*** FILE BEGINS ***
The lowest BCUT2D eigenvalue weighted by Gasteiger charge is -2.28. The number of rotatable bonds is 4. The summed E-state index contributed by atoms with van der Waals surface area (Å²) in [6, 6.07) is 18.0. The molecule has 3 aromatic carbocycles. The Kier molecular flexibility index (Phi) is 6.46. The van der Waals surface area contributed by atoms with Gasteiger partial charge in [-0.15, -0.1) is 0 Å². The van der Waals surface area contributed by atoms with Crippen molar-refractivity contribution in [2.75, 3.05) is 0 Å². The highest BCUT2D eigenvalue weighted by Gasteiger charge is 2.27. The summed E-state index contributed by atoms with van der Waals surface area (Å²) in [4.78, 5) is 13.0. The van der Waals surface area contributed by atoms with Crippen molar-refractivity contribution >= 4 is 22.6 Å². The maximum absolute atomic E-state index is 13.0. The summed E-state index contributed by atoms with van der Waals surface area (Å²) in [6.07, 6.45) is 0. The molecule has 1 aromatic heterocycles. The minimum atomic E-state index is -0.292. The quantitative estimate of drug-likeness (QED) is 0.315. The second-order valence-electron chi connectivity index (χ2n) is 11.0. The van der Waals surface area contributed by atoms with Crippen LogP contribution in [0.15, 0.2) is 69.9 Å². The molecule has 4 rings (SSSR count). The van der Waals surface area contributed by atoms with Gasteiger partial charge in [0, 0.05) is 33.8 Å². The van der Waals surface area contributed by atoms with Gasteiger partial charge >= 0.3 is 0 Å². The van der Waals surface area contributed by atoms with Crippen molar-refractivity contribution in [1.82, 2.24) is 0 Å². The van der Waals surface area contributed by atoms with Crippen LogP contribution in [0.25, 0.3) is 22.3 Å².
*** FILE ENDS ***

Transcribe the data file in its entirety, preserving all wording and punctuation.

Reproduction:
The lowest BCUT2D eigenvalue weighted by Gasteiger charge is -2.28. The number of rotatable bonds is 4. The summed E-state index contributed by atoms with van der Waals surface area (Å²) in [6, 6.07) is 18.0. The molecule has 3 aromatic carbocycles. The Kier molecular flexibility index (Phi) is 6.46. The van der Waals surface area contributed by atoms with Gasteiger partial charge in [-0.15, -0.1) is 0 Å². The van der Waals surface area contributed by atoms with Crippen molar-refractivity contribution in [2.75, 3.05) is 0 Å². The highest BCUT2D eigenvalue weighted by Gasteiger charge is 2.27. The summed E-state index contributed by atoms with van der Waals surface area (Å²) in [4.78, 5) is 13.0. The van der Waals surface area contributed by atoms with Crippen molar-refractivity contribution >= 4 is 22.6 Å². The maximum absolute atomic E-state index is 13.0. The summed E-state index contributed by atoms with van der Waals surface area (Å²) in [6.07, 6.45) is 0. The molecule has 1 aromatic heterocycles. The minimum atomic E-state index is -0.292. The quantitative estimate of drug-likeness (QED) is 0.315. The second-order valence-electron chi connectivity index (χ2n) is 11.0. The van der Waals surface area contributed by atoms with Crippen LogP contribution in [0.15, 0.2) is 69.9 Å². The molecule has 4 rings (SSSR count). The van der Waals surface area contributed by atoms with Gasteiger partial charge in [0, 0.05) is 33.8 Å². The van der Waals surface area contributed by atoms with Gasteiger partial charge >= 0.3 is 0 Å². The van der Waals surface area contributed by atoms with Crippen molar-refractivity contribution in [1.82, 2.24) is 0 Å². The van der Waals surface area contributed by atoms with Crippen LogP contribution in [0.25, 0.3) is 22.3 Å².